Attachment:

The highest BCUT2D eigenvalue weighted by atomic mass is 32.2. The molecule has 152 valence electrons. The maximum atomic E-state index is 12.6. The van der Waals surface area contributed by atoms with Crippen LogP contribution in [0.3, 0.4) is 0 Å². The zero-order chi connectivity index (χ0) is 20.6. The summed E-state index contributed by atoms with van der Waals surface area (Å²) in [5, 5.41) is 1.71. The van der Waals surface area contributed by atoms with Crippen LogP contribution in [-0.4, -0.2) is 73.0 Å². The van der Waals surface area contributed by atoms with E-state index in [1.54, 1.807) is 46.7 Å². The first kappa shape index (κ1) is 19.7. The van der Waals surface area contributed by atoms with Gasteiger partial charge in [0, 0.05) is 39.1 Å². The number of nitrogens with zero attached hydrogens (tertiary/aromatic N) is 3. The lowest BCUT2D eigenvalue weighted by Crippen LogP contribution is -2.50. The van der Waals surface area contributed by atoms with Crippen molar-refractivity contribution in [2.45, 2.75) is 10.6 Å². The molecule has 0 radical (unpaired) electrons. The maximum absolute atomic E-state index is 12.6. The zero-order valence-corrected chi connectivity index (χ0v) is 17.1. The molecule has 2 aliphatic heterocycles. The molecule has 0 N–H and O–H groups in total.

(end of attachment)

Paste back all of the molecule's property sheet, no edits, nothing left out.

The highest BCUT2D eigenvalue weighted by atomic mass is 32.2. The molecule has 152 valence electrons. The maximum atomic E-state index is 12.6. The van der Waals surface area contributed by atoms with Crippen LogP contribution in [0.3, 0.4) is 0 Å². The zero-order chi connectivity index (χ0) is 20.6. The summed E-state index contributed by atoms with van der Waals surface area (Å²) in [5, 5.41) is 1.71. The van der Waals surface area contributed by atoms with Crippen LogP contribution in [-0.4, -0.2) is 73.0 Å². The van der Waals surface area contributed by atoms with E-state index in [1.54, 1.807) is 46.7 Å². The first kappa shape index (κ1) is 19.7. The van der Waals surface area contributed by atoms with Gasteiger partial charge in [0, 0.05) is 39.1 Å². The number of nitrogens with zero attached hydrogens (tertiary/aromatic N) is 3. The lowest BCUT2D eigenvalue weighted by Crippen LogP contribution is -2.50. The van der Waals surface area contributed by atoms with Crippen molar-refractivity contribution in [2.45, 2.75) is 10.6 Å². The molecule has 0 radical (unpaired) electrons. The maximum absolute atomic E-state index is 12.6. The zero-order valence-corrected chi connectivity index (χ0v) is 17.1. The molecule has 2 aliphatic heterocycles. The molecule has 0 N–H and O–H groups in total.